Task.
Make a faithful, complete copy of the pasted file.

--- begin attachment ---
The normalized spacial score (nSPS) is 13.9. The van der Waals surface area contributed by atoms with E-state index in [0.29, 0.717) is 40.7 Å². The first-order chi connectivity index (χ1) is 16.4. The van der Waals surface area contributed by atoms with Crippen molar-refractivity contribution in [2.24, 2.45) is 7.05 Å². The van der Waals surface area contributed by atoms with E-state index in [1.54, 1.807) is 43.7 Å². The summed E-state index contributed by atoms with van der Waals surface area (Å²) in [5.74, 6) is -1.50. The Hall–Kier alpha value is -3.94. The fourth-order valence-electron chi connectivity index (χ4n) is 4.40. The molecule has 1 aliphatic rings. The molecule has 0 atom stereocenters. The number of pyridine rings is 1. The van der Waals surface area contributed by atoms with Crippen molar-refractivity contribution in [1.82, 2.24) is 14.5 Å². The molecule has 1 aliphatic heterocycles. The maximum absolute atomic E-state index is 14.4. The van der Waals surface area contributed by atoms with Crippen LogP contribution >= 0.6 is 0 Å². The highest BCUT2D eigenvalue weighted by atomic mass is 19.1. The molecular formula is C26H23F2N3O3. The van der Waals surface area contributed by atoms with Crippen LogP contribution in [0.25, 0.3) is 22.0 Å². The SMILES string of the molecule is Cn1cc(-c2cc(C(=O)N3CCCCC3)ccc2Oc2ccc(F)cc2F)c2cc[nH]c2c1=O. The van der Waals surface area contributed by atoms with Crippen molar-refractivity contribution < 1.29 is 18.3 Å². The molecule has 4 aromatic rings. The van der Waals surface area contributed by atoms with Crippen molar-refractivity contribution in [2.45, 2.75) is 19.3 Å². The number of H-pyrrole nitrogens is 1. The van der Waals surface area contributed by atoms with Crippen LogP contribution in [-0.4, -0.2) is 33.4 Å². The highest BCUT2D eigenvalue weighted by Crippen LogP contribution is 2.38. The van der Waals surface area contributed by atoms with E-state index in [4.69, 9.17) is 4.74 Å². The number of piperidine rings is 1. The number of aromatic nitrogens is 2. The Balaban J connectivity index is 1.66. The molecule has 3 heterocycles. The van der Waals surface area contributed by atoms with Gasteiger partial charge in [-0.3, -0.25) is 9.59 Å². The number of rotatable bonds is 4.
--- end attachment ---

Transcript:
The normalized spacial score (nSPS) is 13.9. The van der Waals surface area contributed by atoms with E-state index in [0.29, 0.717) is 40.7 Å². The first-order chi connectivity index (χ1) is 16.4. The van der Waals surface area contributed by atoms with Crippen molar-refractivity contribution in [2.24, 2.45) is 7.05 Å². The van der Waals surface area contributed by atoms with E-state index in [1.54, 1.807) is 43.7 Å². The summed E-state index contributed by atoms with van der Waals surface area (Å²) in [5.74, 6) is -1.50. The Hall–Kier alpha value is -3.94. The fourth-order valence-electron chi connectivity index (χ4n) is 4.40. The molecule has 1 aliphatic rings. The molecule has 0 atom stereocenters. The number of pyridine rings is 1. The van der Waals surface area contributed by atoms with Crippen molar-refractivity contribution in [1.82, 2.24) is 14.5 Å². The molecule has 1 aliphatic heterocycles. The maximum absolute atomic E-state index is 14.4. The van der Waals surface area contributed by atoms with Crippen LogP contribution >= 0.6 is 0 Å². The highest BCUT2D eigenvalue weighted by atomic mass is 19.1. The molecular formula is C26H23F2N3O3. The van der Waals surface area contributed by atoms with Crippen LogP contribution in [0.25, 0.3) is 22.0 Å². The SMILES string of the molecule is Cn1cc(-c2cc(C(=O)N3CCCCC3)ccc2Oc2ccc(F)cc2F)c2cc[nH]c2c1=O. The van der Waals surface area contributed by atoms with Crippen molar-refractivity contribution < 1.29 is 18.3 Å². The molecule has 4 aromatic rings. The van der Waals surface area contributed by atoms with Crippen molar-refractivity contribution in [2.45, 2.75) is 19.3 Å². The number of H-pyrrole nitrogens is 1. The van der Waals surface area contributed by atoms with Crippen LogP contribution in [-0.4, -0.2) is 33.4 Å². The highest BCUT2D eigenvalue weighted by Crippen LogP contribution is 2.38. The van der Waals surface area contributed by atoms with E-state index in [4.69, 9.17) is 4.74 Å². The number of piperidine rings is 1. The number of aromatic nitrogens is 2. The Balaban J connectivity index is 1.66. The molecule has 3 heterocycles. The van der Waals surface area contributed by atoms with Gasteiger partial charge in [-0.3, -0.25) is 9.59 Å². The number of rotatable bonds is 4.